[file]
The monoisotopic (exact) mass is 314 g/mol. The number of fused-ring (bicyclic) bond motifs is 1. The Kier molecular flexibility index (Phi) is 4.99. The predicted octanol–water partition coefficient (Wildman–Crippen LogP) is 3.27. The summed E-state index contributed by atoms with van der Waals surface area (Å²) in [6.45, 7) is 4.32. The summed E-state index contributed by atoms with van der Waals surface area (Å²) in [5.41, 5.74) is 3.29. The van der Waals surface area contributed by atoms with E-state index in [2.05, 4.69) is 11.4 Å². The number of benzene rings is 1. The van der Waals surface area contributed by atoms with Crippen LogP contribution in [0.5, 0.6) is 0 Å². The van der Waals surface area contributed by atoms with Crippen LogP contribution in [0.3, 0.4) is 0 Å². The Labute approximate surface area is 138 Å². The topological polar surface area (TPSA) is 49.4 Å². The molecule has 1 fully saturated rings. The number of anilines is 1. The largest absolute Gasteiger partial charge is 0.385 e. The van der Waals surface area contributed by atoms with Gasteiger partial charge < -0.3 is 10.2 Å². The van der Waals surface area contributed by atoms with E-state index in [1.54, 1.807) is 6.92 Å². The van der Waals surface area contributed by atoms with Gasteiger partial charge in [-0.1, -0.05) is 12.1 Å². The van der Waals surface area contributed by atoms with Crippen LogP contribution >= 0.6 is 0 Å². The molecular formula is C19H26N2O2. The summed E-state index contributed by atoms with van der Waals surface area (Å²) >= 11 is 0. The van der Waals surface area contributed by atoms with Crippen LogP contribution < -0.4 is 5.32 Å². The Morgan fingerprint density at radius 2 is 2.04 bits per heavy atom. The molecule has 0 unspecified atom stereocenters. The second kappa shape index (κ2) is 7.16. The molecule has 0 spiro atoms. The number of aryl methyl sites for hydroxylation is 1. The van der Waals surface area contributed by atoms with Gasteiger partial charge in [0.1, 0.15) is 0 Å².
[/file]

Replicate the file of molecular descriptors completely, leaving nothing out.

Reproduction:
The monoisotopic (exact) mass is 314 g/mol. The number of fused-ring (bicyclic) bond motifs is 1. The Kier molecular flexibility index (Phi) is 4.99. The predicted octanol–water partition coefficient (Wildman–Crippen LogP) is 3.27. The summed E-state index contributed by atoms with van der Waals surface area (Å²) in [6.45, 7) is 4.32. The summed E-state index contributed by atoms with van der Waals surface area (Å²) in [5.41, 5.74) is 3.29. The van der Waals surface area contributed by atoms with E-state index in [2.05, 4.69) is 11.4 Å². The number of benzene rings is 1. The van der Waals surface area contributed by atoms with Crippen LogP contribution in [0.5, 0.6) is 0 Å². The van der Waals surface area contributed by atoms with Crippen LogP contribution in [0.3, 0.4) is 0 Å². The Labute approximate surface area is 138 Å². The topological polar surface area (TPSA) is 49.4 Å². The molecule has 1 fully saturated rings. The number of anilines is 1. The largest absolute Gasteiger partial charge is 0.385 e. The van der Waals surface area contributed by atoms with Gasteiger partial charge < -0.3 is 10.2 Å². The van der Waals surface area contributed by atoms with E-state index in [1.54, 1.807) is 6.92 Å². The van der Waals surface area contributed by atoms with Gasteiger partial charge in [-0.1, -0.05) is 12.1 Å². The van der Waals surface area contributed by atoms with Crippen LogP contribution >= 0.6 is 0 Å². The molecular formula is C19H26N2O2. The summed E-state index contributed by atoms with van der Waals surface area (Å²) >= 11 is 0. The van der Waals surface area contributed by atoms with Crippen LogP contribution < -0.4 is 5.32 Å². The Morgan fingerprint density at radius 2 is 2.04 bits per heavy atom. The molecule has 0 unspecified atom stereocenters. The second kappa shape index (κ2) is 7.16. The molecule has 0 spiro atoms. The number of aryl methyl sites for hydroxylation is 1. The van der Waals surface area contributed by atoms with Gasteiger partial charge in [0.1, 0.15) is 0 Å².